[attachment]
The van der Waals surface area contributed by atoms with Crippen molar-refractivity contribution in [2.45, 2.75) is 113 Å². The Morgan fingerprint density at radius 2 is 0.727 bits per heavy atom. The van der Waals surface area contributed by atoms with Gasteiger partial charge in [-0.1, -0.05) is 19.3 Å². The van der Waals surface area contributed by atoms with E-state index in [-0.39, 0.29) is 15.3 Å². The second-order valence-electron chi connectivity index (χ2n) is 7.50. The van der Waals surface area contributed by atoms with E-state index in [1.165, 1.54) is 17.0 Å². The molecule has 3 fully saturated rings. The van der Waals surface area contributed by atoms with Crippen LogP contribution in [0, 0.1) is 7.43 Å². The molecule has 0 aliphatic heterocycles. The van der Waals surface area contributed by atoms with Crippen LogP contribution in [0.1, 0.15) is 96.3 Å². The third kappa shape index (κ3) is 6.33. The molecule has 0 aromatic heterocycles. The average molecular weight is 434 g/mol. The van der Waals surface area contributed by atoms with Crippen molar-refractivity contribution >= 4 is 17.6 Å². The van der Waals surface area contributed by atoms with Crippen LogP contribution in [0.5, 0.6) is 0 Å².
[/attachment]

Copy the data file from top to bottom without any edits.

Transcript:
The van der Waals surface area contributed by atoms with Crippen molar-refractivity contribution in [2.45, 2.75) is 113 Å². The Morgan fingerprint density at radius 2 is 0.727 bits per heavy atom. The van der Waals surface area contributed by atoms with Gasteiger partial charge in [-0.1, -0.05) is 19.3 Å². The van der Waals surface area contributed by atoms with E-state index in [-0.39, 0.29) is 15.3 Å². The second-order valence-electron chi connectivity index (χ2n) is 7.50. The van der Waals surface area contributed by atoms with E-state index in [1.165, 1.54) is 17.0 Å². The molecule has 3 fully saturated rings. The van der Waals surface area contributed by atoms with Crippen LogP contribution in [0, 0.1) is 7.43 Å². The molecule has 0 aliphatic heterocycles. The van der Waals surface area contributed by atoms with Crippen LogP contribution in [0.1, 0.15) is 96.3 Å². The third kappa shape index (κ3) is 6.33. The molecule has 0 aromatic heterocycles. The average molecular weight is 434 g/mol. The van der Waals surface area contributed by atoms with Crippen molar-refractivity contribution >= 4 is 17.6 Å². The van der Waals surface area contributed by atoms with Crippen LogP contribution in [0.5, 0.6) is 0 Å².